I moved to New York in January to do magic full time with no backup plan. Here are some lessons from the past year:
It’s always the right time, it’s never the right time: If I decided not to run every time I felt a little tired or hungry or sore, I never would’ve put my shoes on. Excuses are easy, especially for hard things. If you want to do something, just do it. Like Stephen Pressfield says: “Put your ass where your heart wants to be.” Saying “the time will be right later” isn’t prudent, it’s procrastination. On paper, professional magic was a terrible idea–I moved to New York with almost no contacts and an empty calendar. But sometimes you just have to send it.
You have no idea what’s coming—don’t pretend that you do. I can't even count the amount of times that I thought I knew what was ahead of me and I ended up being wrong. You also…
…have no idea who’s sitting next to you. As in—be nice to people. You don’t know who other people are connected to, who they want to help, or when they might just want to come to one of your shows.
Likewise, limit your shit talking. See above for why.
Show everyone magic tricks. I learned this lesson from Asi Wind, who showed magic to some unsuspecting waiters at a restaurant one night. They had no idea who they were watching, and it didn’t matter. It made their night. Magic is a gift. Gifts are meant to be given.
Say yes to everything. Two crucial things happened to me this year because I said yes: First, I said I’d do the first Stand-Up Magic in March. Producing this show changed my life. Second, I went to a party where I didn’t know anyone and ended up meeting our host Tess’ sister, who introduced us, and now she's an intergral part of our show. Flying blind is scary but it’s essential. Sometimes you just have to pull up to a party alone.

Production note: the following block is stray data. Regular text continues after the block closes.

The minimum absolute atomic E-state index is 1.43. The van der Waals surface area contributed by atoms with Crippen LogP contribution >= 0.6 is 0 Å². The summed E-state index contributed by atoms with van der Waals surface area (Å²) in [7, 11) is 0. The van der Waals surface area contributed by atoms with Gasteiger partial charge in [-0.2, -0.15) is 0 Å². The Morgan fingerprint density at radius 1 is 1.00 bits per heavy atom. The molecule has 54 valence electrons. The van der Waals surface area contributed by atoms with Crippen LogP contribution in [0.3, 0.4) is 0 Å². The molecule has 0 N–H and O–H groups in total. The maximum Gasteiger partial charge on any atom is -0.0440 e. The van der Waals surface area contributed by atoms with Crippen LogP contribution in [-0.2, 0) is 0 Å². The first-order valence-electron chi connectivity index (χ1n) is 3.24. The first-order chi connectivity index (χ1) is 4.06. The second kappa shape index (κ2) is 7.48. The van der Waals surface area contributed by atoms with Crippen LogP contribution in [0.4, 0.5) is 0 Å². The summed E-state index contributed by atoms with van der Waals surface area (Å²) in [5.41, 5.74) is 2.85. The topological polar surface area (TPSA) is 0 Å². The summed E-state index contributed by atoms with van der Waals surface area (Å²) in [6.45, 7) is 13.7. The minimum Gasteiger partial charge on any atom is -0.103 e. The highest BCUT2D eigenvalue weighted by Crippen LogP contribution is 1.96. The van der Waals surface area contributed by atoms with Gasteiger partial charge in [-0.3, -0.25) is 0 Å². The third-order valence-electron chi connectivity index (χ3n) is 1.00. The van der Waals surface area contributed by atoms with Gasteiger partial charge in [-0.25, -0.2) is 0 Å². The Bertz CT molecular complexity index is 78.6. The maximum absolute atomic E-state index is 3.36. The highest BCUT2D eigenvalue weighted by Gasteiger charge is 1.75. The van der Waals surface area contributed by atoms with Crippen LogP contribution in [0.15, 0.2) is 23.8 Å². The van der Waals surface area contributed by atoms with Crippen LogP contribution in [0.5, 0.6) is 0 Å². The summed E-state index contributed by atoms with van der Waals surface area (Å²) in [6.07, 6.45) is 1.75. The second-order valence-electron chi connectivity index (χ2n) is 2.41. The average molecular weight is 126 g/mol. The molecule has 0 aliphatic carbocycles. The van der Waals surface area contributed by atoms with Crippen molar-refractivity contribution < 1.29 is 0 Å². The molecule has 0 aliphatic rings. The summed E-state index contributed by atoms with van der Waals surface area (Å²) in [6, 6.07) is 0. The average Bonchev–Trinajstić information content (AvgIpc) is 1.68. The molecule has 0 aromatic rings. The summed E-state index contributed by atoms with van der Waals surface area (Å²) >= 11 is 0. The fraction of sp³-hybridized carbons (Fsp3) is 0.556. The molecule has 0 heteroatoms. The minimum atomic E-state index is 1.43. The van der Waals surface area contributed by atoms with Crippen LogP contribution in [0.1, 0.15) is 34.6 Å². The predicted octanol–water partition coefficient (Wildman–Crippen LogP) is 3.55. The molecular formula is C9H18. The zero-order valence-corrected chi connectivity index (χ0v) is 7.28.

Say no to everything: There is an inflection point where you’ll be so busy, you have to say no. This is good and healthy. But in the beginning, you need to be a yes machine.
If you peaked in college, it’s your fault. Life is very long. 90 year-olds run marathons. Diana Nyad swam 110 miles from Cuba to Florida at age 64 in what is, without question, one of the greatest human accomplishments of all time. Your life is a measure of how hard you try and what you put into the world, not your age.
Always keep emergency thank-you notes in your backpack. This one is simple–I’ve been thanked for thank-you notes. It’s the easiest way to make a good impression.
Meet people in person—everyone laments about how hard this is—yet I have met zero people who WANT to meet people online (this goes beyond romantic relationships). Which means: we’re all in the same boat. Say hi to a stranger. Host a party. We all want connection. Someone’s gotta be brave enough to make it happen.
Worried about why good things aren’t happening to you? Put good into the world. It will ALWAYS come back to you.
Don’t break the spell: the longer I can go without my phone in the morning, the better. I call it "the spell." It’s easily my most productive time, when my head is clearest. The second I turn my phone on, the spell is broken. I try not to break the spell for as long as possible every morning.
Make no small plans. Life is meant to be lived.
Public shows are done for the year, but I have a lot in January in New York and Denver. See you there!